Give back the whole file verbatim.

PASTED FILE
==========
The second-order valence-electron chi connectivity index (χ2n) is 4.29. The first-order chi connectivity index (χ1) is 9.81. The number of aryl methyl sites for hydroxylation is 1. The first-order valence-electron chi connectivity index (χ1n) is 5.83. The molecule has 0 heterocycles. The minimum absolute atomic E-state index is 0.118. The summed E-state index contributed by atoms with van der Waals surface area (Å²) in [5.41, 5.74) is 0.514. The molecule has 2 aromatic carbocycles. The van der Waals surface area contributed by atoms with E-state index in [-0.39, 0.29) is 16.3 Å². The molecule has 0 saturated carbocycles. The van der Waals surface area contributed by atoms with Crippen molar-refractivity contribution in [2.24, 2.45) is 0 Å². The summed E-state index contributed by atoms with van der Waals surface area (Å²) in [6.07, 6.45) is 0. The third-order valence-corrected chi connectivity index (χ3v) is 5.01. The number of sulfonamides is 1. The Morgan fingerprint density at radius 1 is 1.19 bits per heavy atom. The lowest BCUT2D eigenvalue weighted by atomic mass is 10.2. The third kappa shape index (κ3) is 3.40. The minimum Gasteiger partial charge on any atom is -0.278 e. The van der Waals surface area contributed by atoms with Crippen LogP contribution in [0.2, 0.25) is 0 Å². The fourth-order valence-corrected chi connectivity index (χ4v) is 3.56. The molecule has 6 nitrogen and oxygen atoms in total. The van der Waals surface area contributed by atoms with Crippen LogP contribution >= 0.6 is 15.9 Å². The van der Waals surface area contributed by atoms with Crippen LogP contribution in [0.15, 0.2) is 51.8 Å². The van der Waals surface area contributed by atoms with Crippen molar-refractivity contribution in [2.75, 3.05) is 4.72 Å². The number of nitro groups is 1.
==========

The second-order valence-electron chi connectivity index (χ2n) is 4.29. The first-order chi connectivity index (χ1) is 9.81. The number of aryl methyl sites for hydroxylation is 1. The first-order valence-electron chi connectivity index (χ1n) is 5.83. The molecule has 0 heterocycles. The minimum absolute atomic E-state index is 0.118. The summed E-state index contributed by atoms with van der Waals surface area (Å²) in [5.41, 5.74) is 0.514. The molecule has 2 aromatic carbocycles. The van der Waals surface area contributed by atoms with E-state index in [-0.39, 0.29) is 16.3 Å². The molecule has 0 saturated carbocycles. The van der Waals surface area contributed by atoms with Crippen molar-refractivity contribution in [2.24, 2.45) is 0 Å². The summed E-state index contributed by atoms with van der Waals surface area (Å²) in [6.07, 6.45) is 0. The third-order valence-corrected chi connectivity index (χ3v) is 5.01. The number of sulfonamides is 1. The Morgan fingerprint density at radius 1 is 1.19 bits per heavy atom. The lowest BCUT2D eigenvalue weighted by atomic mass is 10.2. The third kappa shape index (κ3) is 3.40. The minimum Gasteiger partial charge on any atom is -0.278 e. The van der Waals surface area contributed by atoms with Crippen LogP contribution in [0.2, 0.25) is 0 Å². The fourth-order valence-corrected chi connectivity index (χ4v) is 3.56. The molecule has 6 nitrogen and oxygen atoms in total. The van der Waals surface area contributed by atoms with Crippen LogP contribution >= 0.6 is 15.9 Å². The van der Waals surface area contributed by atoms with Crippen LogP contribution in [0.15, 0.2) is 51.8 Å². The van der Waals surface area contributed by atoms with Crippen molar-refractivity contribution in [2.75, 3.05) is 4.72 Å². The number of nitro groups is 1.